Back Albert Murray saluted as writer, mentor, and friend at New York City’s 92nd Street Y
Wynton Marsalis at the 92nd Street Y’s A Celebration of Albert Murray on November 28, 2016. (© 2016 Nancy Crampton)

A distinguished lineup took to the stage at the 92nd Street Y in New York City on Monday night for A Celebration of Albert Murray, an evening–long tribute to the wide-ranging critic, novelist, and all-around man of letters, who died in 2013. The event commemorated both Murray’s centennial and the publication of Library of America’s new Albert Murray: Collected Essays & Memoirs.

Henry Louis Gates, Jr., and Paul Devlin, co-editors of the Library of America volume, were among those reading from Murray’s work and giving testimonials to his influence, along with musician Wynton Marsalis and writers Renata Adler and Ayana Mathis.

A member of Library of America’s Board of Directors since 1997 and Director of the Hutchins Center for African and African American Research at Harvard University, Gates expressed a deep personal debt to Murray’s example as a writer and scholar. “His contrariness, his willingness to stand up to intellectual–ideological bullies from the left or from the right, influenced me—I think fundamentally shaped me.”

Gates also recognized his co-editor on Library of America’s Murray collection: “Every writer must dream of having an acolyte, a disciple, a critic, a devotee, as devoted and intelligent as Paul Devlin.”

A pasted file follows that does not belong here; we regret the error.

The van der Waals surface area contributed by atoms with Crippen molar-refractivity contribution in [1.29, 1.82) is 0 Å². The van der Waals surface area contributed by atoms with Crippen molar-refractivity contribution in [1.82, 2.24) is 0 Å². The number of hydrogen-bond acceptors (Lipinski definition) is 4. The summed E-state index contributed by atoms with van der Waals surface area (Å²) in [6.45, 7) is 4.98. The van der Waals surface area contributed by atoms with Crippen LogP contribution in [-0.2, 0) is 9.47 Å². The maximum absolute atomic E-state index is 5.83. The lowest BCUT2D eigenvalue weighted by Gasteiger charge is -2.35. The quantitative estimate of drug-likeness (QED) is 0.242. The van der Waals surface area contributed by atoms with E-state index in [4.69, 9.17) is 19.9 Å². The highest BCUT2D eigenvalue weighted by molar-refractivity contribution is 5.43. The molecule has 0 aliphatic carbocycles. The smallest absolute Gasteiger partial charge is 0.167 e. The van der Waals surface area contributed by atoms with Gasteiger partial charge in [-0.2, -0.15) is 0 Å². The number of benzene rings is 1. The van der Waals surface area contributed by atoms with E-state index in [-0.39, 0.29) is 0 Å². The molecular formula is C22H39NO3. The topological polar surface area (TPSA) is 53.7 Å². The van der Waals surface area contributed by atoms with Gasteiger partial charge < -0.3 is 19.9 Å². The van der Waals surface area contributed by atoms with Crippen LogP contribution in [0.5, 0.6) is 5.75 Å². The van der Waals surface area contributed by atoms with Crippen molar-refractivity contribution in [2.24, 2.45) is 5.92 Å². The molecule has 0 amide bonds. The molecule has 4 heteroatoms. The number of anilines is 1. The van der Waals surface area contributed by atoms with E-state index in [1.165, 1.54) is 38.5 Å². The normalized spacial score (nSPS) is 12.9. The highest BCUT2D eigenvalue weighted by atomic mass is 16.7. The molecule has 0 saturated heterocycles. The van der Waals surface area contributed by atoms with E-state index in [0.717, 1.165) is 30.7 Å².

L to R: Henry Louis Gates, Jr., Renata Adler, Paul Devlin, and Ayana Mathis at the 92nd Street Y on November 28, 2016. (© 2016 Nancy Crampton)

Murray’s mentoring—patient and generous, but also rigorous—was a theme throughout the evening. Marsalis reminisced warmly about his many visits to Murray’s book-filled Harlem apartment and drew a laugh from the audience when, after reading from The Hero and the Blues, he confided: “Now let me assure you of one thing. Albert Murray would talk the same way I’m reading.”

Offering a younger generation’s perspective, Mathis (who never met Murray) described her excitement after recently discovering his 1975 novel Train Whistle Guitar in a used bookstore in upstate New York. Before she’d even finished the book, Mathis said, “I couldn’t believe I didn’t know this person.”

Watch the 92nd Street Y’s complete video (1 hr., 23 min.):

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